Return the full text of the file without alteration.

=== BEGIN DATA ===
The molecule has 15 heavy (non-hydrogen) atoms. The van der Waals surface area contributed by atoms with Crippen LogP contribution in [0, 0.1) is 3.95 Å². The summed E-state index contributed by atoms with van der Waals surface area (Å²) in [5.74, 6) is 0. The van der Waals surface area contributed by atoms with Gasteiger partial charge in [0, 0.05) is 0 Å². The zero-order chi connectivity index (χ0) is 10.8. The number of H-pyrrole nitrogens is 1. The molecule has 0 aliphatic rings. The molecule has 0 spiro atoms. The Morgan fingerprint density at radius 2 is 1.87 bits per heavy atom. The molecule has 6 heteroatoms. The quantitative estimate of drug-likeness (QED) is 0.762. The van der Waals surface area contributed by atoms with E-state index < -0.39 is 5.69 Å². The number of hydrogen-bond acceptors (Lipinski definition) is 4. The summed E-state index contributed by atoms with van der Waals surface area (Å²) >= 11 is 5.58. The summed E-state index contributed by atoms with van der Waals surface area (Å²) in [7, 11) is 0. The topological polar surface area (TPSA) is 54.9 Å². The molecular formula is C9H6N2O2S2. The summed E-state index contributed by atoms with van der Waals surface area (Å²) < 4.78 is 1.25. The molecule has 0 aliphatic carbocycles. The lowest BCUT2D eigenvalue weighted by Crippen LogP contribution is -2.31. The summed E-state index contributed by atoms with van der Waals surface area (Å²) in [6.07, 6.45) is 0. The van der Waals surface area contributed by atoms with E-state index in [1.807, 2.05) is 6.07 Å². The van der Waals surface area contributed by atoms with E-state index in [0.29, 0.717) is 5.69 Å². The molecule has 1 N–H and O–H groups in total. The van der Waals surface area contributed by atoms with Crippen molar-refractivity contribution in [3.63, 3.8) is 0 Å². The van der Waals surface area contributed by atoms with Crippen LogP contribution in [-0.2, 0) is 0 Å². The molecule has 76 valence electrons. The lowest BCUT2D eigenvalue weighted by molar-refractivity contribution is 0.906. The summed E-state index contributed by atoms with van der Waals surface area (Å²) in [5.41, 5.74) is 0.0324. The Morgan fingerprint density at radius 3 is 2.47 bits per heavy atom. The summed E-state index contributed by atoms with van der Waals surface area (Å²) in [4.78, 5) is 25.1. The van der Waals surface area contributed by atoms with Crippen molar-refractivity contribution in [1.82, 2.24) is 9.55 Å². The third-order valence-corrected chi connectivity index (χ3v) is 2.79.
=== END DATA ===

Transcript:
The molecule has 15 heavy (non-hydrogen) atoms. The van der Waals surface area contributed by atoms with Crippen LogP contribution in [0, 0.1) is 3.95 Å². The summed E-state index contributed by atoms with van der Waals surface area (Å²) in [5.74, 6) is 0. The van der Waals surface area contributed by atoms with Gasteiger partial charge in [0, 0.05) is 0 Å². The zero-order chi connectivity index (χ0) is 10.8. The number of H-pyrrole nitrogens is 1. The molecule has 0 aliphatic rings. The molecule has 0 spiro atoms. The Morgan fingerprint density at radius 2 is 1.87 bits per heavy atom. The molecule has 6 heteroatoms. The quantitative estimate of drug-likeness (QED) is 0.762. The van der Waals surface area contributed by atoms with E-state index < -0.39 is 5.69 Å². The number of hydrogen-bond acceptors (Lipinski definition) is 4. The summed E-state index contributed by atoms with van der Waals surface area (Å²) >= 11 is 5.58. The summed E-state index contributed by atoms with van der Waals surface area (Å²) in [7, 11) is 0. The topological polar surface area (TPSA) is 54.9 Å². The molecular formula is C9H6N2O2S2. The summed E-state index contributed by atoms with van der Waals surface area (Å²) < 4.78 is 1.25. The molecule has 0 aliphatic carbocycles. The lowest BCUT2D eigenvalue weighted by Crippen LogP contribution is -2.31. The summed E-state index contributed by atoms with van der Waals surface area (Å²) in [6.07, 6.45) is 0. The van der Waals surface area contributed by atoms with E-state index in [1.807, 2.05) is 6.07 Å². The van der Waals surface area contributed by atoms with E-state index in [0.29, 0.717) is 5.69 Å². The molecule has 1 N–H and O–H groups in total. The van der Waals surface area contributed by atoms with Crippen molar-refractivity contribution in [3.63, 3.8) is 0 Å². The van der Waals surface area contributed by atoms with Crippen LogP contribution in [-0.2, 0) is 0 Å². The molecule has 76 valence electrons. The lowest BCUT2D eigenvalue weighted by molar-refractivity contribution is 0.906. The summed E-state index contributed by atoms with van der Waals surface area (Å²) in [5.41, 5.74) is 0.0324. The Morgan fingerprint density at radius 3 is 2.47 bits per heavy atom. The summed E-state index contributed by atoms with van der Waals surface area (Å²) in [4.78, 5) is 25.1. The van der Waals surface area contributed by atoms with Crippen molar-refractivity contribution in [1.82, 2.24) is 9.55 Å². The third-order valence-corrected chi connectivity index (χ3v) is 2.79.